Really the last one, honest
Readers of this site may well be burnt out on talk of Gore’s testimony to Congress. But if not, do check out Brad Plumer’s wrap-up — it’s good.
One point I think bears emphasizing. Almost all the analysis I’ve seen of the event — particularly with regard to the dust-up with Inhofe — discusses how it’s going to play to the public, as though Gore approached it as an extension of his movie, speaking for the cameras’ benefit.
I think that gets it all wrong. I don’t think Gore approached this as a public event. I think he approached it as what it was — a chance to speak directly to legislators. His primary goal was to inform and influence Congress, not the public.
Viewed through that lens, the kerfuffle with Inhofe was an irrelevant sideshow. Certainly no Senators were impressed with Inhofe’s theatrics.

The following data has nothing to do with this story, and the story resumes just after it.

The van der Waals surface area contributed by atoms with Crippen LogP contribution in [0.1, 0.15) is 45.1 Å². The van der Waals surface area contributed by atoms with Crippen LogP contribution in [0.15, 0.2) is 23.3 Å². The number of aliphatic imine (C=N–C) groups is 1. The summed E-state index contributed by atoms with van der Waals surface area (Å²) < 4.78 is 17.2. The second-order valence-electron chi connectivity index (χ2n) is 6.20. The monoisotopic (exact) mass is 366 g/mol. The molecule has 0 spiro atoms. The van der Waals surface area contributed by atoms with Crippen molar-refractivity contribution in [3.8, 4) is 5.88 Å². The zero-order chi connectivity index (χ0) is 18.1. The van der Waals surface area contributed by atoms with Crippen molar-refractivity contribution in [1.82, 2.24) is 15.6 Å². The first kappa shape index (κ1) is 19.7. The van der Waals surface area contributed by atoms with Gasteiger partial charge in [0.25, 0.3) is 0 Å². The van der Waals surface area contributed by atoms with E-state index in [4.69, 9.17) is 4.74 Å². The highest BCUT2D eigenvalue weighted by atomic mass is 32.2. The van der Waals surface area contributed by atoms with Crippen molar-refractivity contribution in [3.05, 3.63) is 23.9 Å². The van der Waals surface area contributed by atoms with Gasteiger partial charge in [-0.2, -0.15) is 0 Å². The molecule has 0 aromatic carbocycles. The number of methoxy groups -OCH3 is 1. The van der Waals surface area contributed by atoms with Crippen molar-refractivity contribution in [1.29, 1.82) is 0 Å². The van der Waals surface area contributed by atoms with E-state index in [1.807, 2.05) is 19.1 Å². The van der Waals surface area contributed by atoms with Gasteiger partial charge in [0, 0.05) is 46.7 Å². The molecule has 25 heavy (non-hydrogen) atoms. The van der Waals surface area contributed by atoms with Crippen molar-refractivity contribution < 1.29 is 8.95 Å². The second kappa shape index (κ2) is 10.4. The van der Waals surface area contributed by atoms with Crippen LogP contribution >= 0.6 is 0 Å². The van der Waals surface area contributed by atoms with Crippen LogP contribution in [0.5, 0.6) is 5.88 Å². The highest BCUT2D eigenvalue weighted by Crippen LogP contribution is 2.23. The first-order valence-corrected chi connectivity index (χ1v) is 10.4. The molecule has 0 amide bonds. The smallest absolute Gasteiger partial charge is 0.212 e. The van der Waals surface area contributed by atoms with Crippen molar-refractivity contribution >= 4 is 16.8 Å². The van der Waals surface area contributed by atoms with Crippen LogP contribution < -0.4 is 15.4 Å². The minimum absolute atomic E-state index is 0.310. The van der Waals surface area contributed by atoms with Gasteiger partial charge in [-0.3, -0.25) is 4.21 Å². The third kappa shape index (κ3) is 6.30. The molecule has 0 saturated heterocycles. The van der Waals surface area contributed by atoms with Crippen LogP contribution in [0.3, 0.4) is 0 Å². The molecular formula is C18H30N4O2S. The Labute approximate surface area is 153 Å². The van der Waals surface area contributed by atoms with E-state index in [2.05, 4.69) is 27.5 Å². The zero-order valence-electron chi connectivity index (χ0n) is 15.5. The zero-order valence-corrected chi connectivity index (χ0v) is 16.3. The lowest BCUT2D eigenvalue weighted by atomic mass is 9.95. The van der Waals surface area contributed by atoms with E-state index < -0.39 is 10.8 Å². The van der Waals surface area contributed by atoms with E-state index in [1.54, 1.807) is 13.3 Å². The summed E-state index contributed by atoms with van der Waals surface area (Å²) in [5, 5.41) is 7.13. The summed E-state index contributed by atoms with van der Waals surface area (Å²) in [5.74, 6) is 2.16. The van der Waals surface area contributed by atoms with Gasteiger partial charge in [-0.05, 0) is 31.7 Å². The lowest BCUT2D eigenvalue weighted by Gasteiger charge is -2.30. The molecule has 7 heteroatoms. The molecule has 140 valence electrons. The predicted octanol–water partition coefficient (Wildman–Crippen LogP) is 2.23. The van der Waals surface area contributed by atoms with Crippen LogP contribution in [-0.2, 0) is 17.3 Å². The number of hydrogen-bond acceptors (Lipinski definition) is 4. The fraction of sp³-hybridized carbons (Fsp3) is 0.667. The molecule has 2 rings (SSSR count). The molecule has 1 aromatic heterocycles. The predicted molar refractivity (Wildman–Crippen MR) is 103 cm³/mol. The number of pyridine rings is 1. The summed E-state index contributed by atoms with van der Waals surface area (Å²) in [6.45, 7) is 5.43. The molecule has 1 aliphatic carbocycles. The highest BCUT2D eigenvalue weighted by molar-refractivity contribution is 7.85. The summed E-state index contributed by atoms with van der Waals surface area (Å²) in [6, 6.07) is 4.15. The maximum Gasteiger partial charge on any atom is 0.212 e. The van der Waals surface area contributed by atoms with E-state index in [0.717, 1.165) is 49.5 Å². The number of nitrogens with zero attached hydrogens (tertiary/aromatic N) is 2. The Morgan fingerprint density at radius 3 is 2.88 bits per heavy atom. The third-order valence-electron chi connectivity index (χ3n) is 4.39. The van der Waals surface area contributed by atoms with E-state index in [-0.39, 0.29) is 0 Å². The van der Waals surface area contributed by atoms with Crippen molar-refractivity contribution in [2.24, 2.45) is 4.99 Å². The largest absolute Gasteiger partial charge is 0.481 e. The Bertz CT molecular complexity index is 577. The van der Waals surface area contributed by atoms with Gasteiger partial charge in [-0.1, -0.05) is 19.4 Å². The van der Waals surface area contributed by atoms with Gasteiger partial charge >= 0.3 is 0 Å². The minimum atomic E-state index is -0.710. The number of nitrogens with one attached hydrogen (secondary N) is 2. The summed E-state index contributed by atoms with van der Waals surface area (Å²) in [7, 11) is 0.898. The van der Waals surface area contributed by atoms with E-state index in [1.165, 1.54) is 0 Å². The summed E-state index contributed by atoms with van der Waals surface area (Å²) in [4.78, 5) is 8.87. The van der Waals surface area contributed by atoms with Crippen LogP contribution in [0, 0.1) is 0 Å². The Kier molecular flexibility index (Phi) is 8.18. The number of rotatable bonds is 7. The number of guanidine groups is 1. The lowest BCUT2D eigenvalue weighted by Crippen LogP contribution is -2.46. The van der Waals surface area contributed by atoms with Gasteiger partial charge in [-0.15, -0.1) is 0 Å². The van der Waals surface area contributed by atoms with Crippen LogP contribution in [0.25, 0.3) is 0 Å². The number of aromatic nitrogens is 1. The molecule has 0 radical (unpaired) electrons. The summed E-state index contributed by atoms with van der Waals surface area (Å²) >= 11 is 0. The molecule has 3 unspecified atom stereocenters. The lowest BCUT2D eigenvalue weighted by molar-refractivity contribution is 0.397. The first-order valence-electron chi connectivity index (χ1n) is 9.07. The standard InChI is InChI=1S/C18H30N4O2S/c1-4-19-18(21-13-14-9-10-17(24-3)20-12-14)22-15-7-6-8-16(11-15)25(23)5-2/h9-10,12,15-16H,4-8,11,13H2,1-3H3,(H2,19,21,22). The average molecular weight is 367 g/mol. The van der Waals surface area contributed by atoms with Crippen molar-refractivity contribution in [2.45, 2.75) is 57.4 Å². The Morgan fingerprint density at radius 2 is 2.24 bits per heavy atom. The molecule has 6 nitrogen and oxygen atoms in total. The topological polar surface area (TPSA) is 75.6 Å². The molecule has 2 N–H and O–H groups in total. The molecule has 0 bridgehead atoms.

If you go back and watch the videos, what’s remarkable is that every legislator involved is really paying attention. They’re asking sincere (if occasionally goofy) questions. They really wanted to know what Gore thought about possible legislation, and he really wanted to help them.
One of Gore’s less-heralded activities over the last few years has been speaking directly with financial and political elites (see: Branson). This stuff goes on outside public view, but in many ways it’s just as consequential as his public leadership. I see his testimony yesterday as of a piece with that, not as a principally public event.